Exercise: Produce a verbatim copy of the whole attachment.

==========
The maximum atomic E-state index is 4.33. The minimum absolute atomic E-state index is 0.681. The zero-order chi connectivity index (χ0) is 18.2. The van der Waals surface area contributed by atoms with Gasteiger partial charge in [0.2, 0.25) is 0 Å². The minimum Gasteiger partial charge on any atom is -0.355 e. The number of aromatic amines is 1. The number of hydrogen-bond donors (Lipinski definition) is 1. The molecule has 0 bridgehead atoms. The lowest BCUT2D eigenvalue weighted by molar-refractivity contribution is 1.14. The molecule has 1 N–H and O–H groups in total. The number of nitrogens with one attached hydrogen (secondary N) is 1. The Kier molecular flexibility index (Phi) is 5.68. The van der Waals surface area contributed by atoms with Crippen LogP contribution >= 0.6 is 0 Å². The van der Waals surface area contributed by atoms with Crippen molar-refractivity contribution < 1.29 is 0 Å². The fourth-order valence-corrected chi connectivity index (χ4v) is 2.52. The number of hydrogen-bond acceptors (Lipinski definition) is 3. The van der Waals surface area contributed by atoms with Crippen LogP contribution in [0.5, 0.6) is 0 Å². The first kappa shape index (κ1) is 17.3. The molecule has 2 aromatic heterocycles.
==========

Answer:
The maximum atomic E-state index is 4.33. The minimum absolute atomic E-state index is 0.681. The zero-order chi connectivity index (χ0) is 18.2. The van der Waals surface area contributed by atoms with Gasteiger partial charge in [0.2, 0.25) is 0 Å². The minimum Gasteiger partial charge on any atom is -0.355 e. The number of aromatic amines is 1. The number of hydrogen-bond donors (Lipinski definition) is 1. The molecule has 0 bridgehead atoms. The lowest BCUT2D eigenvalue weighted by molar-refractivity contribution is 1.14. The molecule has 1 N–H and O–H groups in total. The number of nitrogens with one attached hydrogen (secondary N) is 1. The Kier molecular flexibility index (Phi) is 5.68. The van der Waals surface area contributed by atoms with Crippen LogP contribution >= 0.6 is 0 Å². The van der Waals surface area contributed by atoms with Crippen molar-refractivity contribution < 1.29 is 0 Å². The fourth-order valence-corrected chi connectivity index (χ4v) is 2.52. The number of hydrogen-bond acceptors (Lipinski definition) is 3. The van der Waals surface area contributed by atoms with Crippen LogP contribution in [0.5, 0.6) is 0 Å². The first kappa shape index (κ1) is 17.3. The molecule has 2 aromatic heterocycles.